Thursday 23 May 2019

Man with tumour awarded €3,500 after he was kicked out of pub because they thought he was drunk

(stock photo)
(stock photo)

Gordon Deegan

A pub has agreed to pay €3,500 compensation to a man with a brain tumour after it ordered him to leave the premises.

The District Court was told that the tumour caused the man to limp, and that this was interpreted by pub staff as a sign of being drunk.

The man was in the pub celebrating the end of treatment for the growth.

The court was told that he suffered "significant distress and embarrassment" when asked to leave, even though he had explained his disability to staff.

The Irish Human Rights and Equality Commission (IHREC) provided legal representation to the man in his application to the court for redress under the Intoxicating Liquor Act 2003.

The matter was settled without court hearing after the pub agreed to give the man €3,500 compensation and issue a meaningful apology.

Management at the pub also agreed to attend an annual equality training course, and to report back to the IHREC under the agreed settlement, which saw no admission of liability.

An IHREC spokesman said: "In addition, the licensed premises agreed to provide a policy on treating all customers equally and making reasonable accommodation for customers with disabilities in line with obligations under the Equal Status Acts 2000-2018 and Intoxicating Liquor Act 2003".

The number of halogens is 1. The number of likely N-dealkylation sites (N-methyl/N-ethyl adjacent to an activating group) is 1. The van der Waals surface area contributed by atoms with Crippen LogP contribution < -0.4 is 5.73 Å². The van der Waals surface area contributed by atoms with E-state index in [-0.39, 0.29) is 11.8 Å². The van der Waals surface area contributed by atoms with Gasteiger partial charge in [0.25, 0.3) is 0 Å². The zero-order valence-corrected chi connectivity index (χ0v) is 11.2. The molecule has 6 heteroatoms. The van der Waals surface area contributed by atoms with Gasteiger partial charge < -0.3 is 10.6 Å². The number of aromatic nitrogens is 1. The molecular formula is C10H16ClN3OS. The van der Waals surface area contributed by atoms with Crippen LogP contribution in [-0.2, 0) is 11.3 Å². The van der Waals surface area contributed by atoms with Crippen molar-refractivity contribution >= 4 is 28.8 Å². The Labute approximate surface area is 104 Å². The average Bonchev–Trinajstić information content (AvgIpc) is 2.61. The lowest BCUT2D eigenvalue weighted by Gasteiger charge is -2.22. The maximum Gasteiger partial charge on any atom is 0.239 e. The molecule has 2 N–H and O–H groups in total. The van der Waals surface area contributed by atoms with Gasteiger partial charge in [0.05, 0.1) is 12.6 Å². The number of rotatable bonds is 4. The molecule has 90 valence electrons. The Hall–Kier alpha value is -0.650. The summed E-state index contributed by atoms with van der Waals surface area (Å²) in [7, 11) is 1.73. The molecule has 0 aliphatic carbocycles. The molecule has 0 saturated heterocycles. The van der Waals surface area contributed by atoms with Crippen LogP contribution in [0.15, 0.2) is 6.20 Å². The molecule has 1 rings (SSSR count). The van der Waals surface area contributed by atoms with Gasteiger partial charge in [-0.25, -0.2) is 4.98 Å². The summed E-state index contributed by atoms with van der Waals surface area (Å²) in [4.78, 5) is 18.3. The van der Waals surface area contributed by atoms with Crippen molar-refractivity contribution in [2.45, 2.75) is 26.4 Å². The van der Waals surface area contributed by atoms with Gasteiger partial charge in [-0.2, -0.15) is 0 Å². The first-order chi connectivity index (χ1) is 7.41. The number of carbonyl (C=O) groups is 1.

The IHREC can, in certain circumstances, provide legal assistance to a person who wishes to bring a matter of human rights or equality of treatment before the courts

IHREC Chief Commissioner Emily Logan said: "The Commission welcomes this legal settlement, and the clear message it sends that discrimination in private services, including licensed premises, is not acceptable and can be challenged.

"As this case demonstrates, issues arising from brain injury should not mean you risk discrimination when socialising.

"It is important that people providing services are trained and supported by employers in understanding the varied needs of their customers.

Ms Logan argued that "the Intoxicating Liquor Act is acting as barrier for people in accessing justice when they face discrimination in licensed pubs, clubs or hotels, because it says that they must take their case to the District Court, often requiring legal advice and resources.

"The Commission believes people should be encouraged to report discrimination by being able to have those cases heard in the non-court setting of the Workplace Relations Commission."

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